: These results suggest an association between periconceptional use of weight loss products and certain birth defects but the possible mechanism is not clear. This is the first finding of such an association and, because we examined a large number of exposure-outcome associations in a hypothesis-generating analysis, these results might have been due to chance.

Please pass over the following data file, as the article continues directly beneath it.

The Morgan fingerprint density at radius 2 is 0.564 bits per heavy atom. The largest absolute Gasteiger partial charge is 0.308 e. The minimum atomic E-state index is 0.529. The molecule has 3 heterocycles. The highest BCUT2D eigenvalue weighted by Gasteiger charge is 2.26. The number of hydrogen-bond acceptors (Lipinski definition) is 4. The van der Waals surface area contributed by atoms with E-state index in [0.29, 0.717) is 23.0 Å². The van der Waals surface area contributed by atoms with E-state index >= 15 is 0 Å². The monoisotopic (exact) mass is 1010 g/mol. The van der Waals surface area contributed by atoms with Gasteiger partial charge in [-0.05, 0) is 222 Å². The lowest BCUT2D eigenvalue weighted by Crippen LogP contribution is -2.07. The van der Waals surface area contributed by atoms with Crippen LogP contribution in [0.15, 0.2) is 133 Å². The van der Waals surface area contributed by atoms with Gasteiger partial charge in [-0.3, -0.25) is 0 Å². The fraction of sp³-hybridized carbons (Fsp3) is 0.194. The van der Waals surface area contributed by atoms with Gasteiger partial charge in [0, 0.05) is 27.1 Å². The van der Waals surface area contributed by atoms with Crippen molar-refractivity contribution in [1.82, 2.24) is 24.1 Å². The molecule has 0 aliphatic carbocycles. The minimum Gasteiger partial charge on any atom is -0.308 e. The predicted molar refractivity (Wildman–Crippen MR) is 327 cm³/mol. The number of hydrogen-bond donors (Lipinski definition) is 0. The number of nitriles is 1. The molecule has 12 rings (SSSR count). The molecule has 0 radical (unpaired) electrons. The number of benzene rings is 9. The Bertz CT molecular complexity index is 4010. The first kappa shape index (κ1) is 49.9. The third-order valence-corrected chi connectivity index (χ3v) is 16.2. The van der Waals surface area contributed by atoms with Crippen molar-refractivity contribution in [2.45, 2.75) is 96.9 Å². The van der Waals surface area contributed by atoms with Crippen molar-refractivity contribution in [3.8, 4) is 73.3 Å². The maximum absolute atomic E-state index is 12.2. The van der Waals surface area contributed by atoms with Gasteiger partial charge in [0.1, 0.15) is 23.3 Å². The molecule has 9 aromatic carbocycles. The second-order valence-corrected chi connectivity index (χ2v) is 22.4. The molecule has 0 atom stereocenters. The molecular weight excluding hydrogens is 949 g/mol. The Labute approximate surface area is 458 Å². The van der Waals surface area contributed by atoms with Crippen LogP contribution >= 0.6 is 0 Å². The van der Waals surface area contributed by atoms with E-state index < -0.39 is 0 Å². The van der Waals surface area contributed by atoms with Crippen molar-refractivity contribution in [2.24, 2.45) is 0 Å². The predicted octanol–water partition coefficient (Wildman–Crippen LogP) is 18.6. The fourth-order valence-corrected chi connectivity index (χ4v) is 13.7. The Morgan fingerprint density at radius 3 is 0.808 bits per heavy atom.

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ABSTRACT: The prevalence of overweight and obesity in women has increased during the last decades. This is a serious concern since a high BMI before conception is an independent risk factor for many adverse outcomes of pregnancy. Therefore, dietary counseling, intended to stimulate weight loss in overweight and obese women prior to conception has recently been recommended. However, dieting with the purpose to lose weight may involve health risks for mother and offspring. We conducted a systematic literature review to identify papers investigating the effects of weight loss due to dietary interventions before conception. The objective of this study is to assess the effect of weight loss prior to conception in overweight or obese women on a number of health-related outcomes in mother and offspring using studies published between January 2000 and December 2011. Our first literature search produced 486 citations and, based on predefined eligibility criteria, 58 were selected and ordered in full text. Two group members read each paper. Fifteen studies were selected for quality assessment and two of them were considered appropriate for inclusion in evidence tables. A complementary search identified 168 citations with four papers being ordered in full text. The two selected studies provided data for overweight and obese women. One showed a positive effect of weight loss before pregnancy on the risk of gestational diabetes and one demonstrated a reduced risk for large-for-gestational-age infants in women with a BMI above 25 who lost weight before pregnancy. No study investigated the effect of weight loss due to a dietary intervention before conception. There is a lack of studies on overweight and obese women investigating the effect of dietary-induced weight loss prior to conception on health-related variables in mother and offspring. Such studies are probably lacking since they are difficult to conduct. Therefore, alternative strategies to control the body weight of girls and women of reproductive age are needed.Food & Nutrition Research 03/2013; 57. DOI:10.3402/fnr.v57i0.20522 · 1.79 Impact Factor